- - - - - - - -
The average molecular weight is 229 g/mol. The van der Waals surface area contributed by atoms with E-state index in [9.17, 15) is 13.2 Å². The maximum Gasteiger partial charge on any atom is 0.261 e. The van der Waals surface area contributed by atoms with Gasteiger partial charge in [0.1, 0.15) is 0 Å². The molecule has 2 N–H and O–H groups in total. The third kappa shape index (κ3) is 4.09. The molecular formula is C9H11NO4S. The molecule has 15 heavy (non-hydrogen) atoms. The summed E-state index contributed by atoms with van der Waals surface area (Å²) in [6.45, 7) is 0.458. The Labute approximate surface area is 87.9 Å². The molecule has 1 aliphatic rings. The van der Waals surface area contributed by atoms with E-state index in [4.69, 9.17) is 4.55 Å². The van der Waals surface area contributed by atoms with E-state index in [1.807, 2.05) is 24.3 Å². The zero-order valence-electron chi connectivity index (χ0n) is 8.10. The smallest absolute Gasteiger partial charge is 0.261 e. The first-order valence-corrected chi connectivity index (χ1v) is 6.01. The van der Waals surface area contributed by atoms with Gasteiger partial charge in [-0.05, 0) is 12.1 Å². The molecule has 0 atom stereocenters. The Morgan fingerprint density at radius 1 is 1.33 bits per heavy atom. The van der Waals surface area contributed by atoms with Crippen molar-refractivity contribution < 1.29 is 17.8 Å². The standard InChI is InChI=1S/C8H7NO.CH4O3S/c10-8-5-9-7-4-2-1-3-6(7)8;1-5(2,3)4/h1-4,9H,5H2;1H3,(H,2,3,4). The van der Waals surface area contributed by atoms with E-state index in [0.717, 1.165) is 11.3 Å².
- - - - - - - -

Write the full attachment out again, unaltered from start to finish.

The average molecular weight is 229 g/mol. The van der Waals surface area contributed by atoms with E-state index in [9.17, 15) is 13.2 Å². The maximum Gasteiger partial charge on any atom is 0.261 e. The van der Waals surface area contributed by atoms with Gasteiger partial charge in [0.1, 0.15) is 0 Å². The molecule has 2 N–H and O–H groups in total. The third kappa shape index (κ3) is 4.09. The molecular formula is C9H11NO4S. The molecule has 15 heavy (non-hydrogen) atoms. The summed E-state index contributed by atoms with van der Waals surface area (Å²) in [6.45, 7) is 0.458. The Labute approximate surface area is 87.9 Å². The molecule has 1 aliphatic rings. The van der Waals surface area contributed by atoms with E-state index in [4.69, 9.17) is 4.55 Å². The van der Waals surface area contributed by atoms with E-state index in [1.807, 2.05) is 24.3 Å². The zero-order valence-electron chi connectivity index (χ0n) is 8.10. The smallest absolute Gasteiger partial charge is 0.261 e. The first-order valence-corrected chi connectivity index (χ1v) is 6.01. The van der Waals surface area contributed by atoms with Gasteiger partial charge in [-0.05, 0) is 12.1 Å². The molecule has 0 atom stereocenters. The Morgan fingerprint density at radius 1 is 1.33 bits per heavy atom. The van der Waals surface area contributed by atoms with Crippen molar-refractivity contribution < 1.29 is 17.8 Å². The standard InChI is InChI=1S/C8H7NO.CH4O3S/c10-8-5-9-7-4-2-1-3-6(7)8;1-5(2,3)4/h1-4,9H,5H2;1H3,(H,2,3,4). The van der Waals surface area contributed by atoms with E-state index in [0.717, 1.165) is 11.3 Å².